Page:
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‘Why India Shouldn’t Decline Any Aid — Even From China & Pakistan’

“When your house is on fire, you accept water from every source,” says former diplomat Pavan K Varma to The Quint.

Updated
Opinion
4 min read
Image of flags of China, India, Pakistan (L-R) used for representational purposes.
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[This is Part-II of a two-part telephonic interview with former diplomat, author and former Rajya Sabha MP Pavan K Varma, in the backdrop of an outpouring of international aid to India during the devolving COVID crisis in the country. You can read Part-I here.]

Excerpts from the interview with Indira Basu, Assistant Editor, Op-Ed, The Quint, below:

The Quint: China and Pakistan — countries that India has been in conflict with for a while, especially in recent years — have also offered help today. How should India respond to them?

Pavan K Varma: I think my own feeling is that Pakistan, grappling with its own fast-spreading status of the pandemic, is hardly in a position to help. Nor is China probably sincere in its offer — but I want to make an essential point: when your house is on fire, you accept offers of water from any source. And we must evaluate independent offers on merit. It is not, for instance, that we do not have very substantial trade relations with China. China still continues to be a major economic partner notwithstanding tensions on the border and China’s attempt to dominate India. So, if China is in a position to provide us urgently-needed medical supplies or even raw materials for vaccines, we should welcome it. Right now, we must be clear on what our goals are. Our goal is to mitigate the crisis within the country. People are dying in swarms...gasping for oxygen... dying for lack of medical supplies. We need to contain this crisis, and provide succour to our people — for that, help from any source is useful and should be utilised.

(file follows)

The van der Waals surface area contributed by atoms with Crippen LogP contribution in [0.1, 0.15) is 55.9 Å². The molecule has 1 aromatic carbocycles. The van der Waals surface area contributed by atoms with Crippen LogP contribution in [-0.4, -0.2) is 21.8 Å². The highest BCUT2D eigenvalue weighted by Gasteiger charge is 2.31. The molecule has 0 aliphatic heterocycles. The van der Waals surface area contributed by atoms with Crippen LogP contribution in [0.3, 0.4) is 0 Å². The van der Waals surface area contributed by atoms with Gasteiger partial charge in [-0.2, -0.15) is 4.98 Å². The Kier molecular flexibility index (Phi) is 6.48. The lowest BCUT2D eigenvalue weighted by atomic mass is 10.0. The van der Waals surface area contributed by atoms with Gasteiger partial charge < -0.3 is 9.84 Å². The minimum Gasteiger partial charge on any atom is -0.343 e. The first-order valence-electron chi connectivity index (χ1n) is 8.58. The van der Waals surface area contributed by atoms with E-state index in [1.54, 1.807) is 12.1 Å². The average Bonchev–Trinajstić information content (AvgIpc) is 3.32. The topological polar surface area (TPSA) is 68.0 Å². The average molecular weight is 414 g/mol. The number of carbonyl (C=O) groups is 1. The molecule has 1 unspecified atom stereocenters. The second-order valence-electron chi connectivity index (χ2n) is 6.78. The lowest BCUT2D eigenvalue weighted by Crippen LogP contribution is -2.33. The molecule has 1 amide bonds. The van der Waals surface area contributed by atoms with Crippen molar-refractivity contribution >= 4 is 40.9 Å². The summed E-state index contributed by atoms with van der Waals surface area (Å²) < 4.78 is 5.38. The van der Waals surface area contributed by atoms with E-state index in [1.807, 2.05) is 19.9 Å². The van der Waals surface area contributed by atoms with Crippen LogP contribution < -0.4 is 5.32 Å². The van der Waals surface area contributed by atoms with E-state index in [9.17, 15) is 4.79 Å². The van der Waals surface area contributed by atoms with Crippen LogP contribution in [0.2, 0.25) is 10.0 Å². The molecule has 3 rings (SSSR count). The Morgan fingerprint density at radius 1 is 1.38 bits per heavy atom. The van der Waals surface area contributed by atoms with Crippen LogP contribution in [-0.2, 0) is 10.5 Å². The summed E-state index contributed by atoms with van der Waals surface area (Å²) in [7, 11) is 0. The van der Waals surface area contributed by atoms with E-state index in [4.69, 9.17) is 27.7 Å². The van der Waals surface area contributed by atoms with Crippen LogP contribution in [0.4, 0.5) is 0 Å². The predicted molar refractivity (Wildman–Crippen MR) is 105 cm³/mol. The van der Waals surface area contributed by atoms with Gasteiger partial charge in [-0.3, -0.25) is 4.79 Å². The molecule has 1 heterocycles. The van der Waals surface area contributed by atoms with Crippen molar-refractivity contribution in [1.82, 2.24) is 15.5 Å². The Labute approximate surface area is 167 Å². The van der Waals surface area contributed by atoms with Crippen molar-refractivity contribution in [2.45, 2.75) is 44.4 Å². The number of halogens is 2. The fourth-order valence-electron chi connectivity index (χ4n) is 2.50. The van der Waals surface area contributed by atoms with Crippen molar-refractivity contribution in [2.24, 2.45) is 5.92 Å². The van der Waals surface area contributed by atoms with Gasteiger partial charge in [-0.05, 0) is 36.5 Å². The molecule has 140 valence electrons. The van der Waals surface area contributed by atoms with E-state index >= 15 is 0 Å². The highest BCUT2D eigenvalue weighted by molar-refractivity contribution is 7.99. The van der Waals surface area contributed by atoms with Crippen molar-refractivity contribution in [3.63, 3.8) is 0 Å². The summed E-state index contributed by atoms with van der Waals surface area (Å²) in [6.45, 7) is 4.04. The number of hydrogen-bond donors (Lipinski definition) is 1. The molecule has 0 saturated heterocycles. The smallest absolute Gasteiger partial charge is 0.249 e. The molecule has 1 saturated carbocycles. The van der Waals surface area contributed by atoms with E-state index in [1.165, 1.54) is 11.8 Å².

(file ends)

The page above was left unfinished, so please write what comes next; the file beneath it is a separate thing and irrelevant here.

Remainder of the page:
‘Our Govt Wasn’t Internally Prepared For the Viciousness of the 2nd Wave’

The Quint: Even Germany and the UK, with whom we share strong ties, have reached out. Why didn’t we approach them earlier? In fact, it is believed that we declined help from private players too, in the UK.

Pavan K Varma: I don’t believe the government was internally prepared for the viciousness of the second wave. Therefore, our outreach to other nations to be of assistance — which was needed — was also tardy or negligent or absent. If we did not set up the requisite number of oxygen plants in our own country in accordance with pre-identified targets, why would we — when we take so much pride in being called the pharmacy of the world — reach out to other countries? It was an act of both bungling and of Hubris. And I have no hesitation in saying this. Countries which foresaw what could happen would have not only ramped up the internal preparation for meeting the second wave, but would have gone out well in time to other countries for the assistance they required.